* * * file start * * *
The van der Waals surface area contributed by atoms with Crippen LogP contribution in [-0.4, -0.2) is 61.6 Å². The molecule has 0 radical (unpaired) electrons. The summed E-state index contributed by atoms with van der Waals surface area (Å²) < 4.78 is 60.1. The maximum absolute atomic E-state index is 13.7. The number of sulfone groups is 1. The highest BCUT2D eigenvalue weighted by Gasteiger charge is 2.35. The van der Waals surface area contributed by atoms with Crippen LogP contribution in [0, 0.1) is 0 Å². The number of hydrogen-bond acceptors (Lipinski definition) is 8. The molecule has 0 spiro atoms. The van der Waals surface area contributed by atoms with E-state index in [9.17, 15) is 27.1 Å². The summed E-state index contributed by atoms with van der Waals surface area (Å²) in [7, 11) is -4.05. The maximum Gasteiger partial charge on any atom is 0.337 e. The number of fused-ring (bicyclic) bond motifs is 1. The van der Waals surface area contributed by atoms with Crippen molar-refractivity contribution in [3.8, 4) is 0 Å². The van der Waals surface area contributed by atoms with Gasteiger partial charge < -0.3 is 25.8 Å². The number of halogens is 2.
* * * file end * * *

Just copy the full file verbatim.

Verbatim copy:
The van der Waals surface area contributed by atoms with Crippen LogP contribution in [-0.4, -0.2) is 61.6 Å². The molecule has 0 radical (unpaired) electrons. The summed E-state index contributed by atoms with van der Waals surface area (Å²) < 4.78 is 60.1. The maximum absolute atomic E-state index is 13.7. The number of sulfone groups is 1. The highest BCUT2D eigenvalue weighted by Gasteiger charge is 2.35. The van der Waals surface area contributed by atoms with Crippen LogP contribution in [0, 0.1) is 0 Å². The number of hydrogen-bond acceptors (Lipinski definition) is 8. The molecule has 0 spiro atoms. The van der Waals surface area contributed by atoms with E-state index in [9.17, 15) is 27.1 Å². The summed E-state index contributed by atoms with van der Waals surface area (Å²) in [7, 11) is -4.05. The maximum Gasteiger partial charge on any atom is 0.337 e. The number of fused-ring (bicyclic) bond motifs is 1. The van der Waals surface area contributed by atoms with Crippen molar-refractivity contribution in [3.8, 4) is 0 Å². The van der Waals surface area contributed by atoms with Gasteiger partial charge < -0.3 is 25.8 Å². The number of halogens is 2.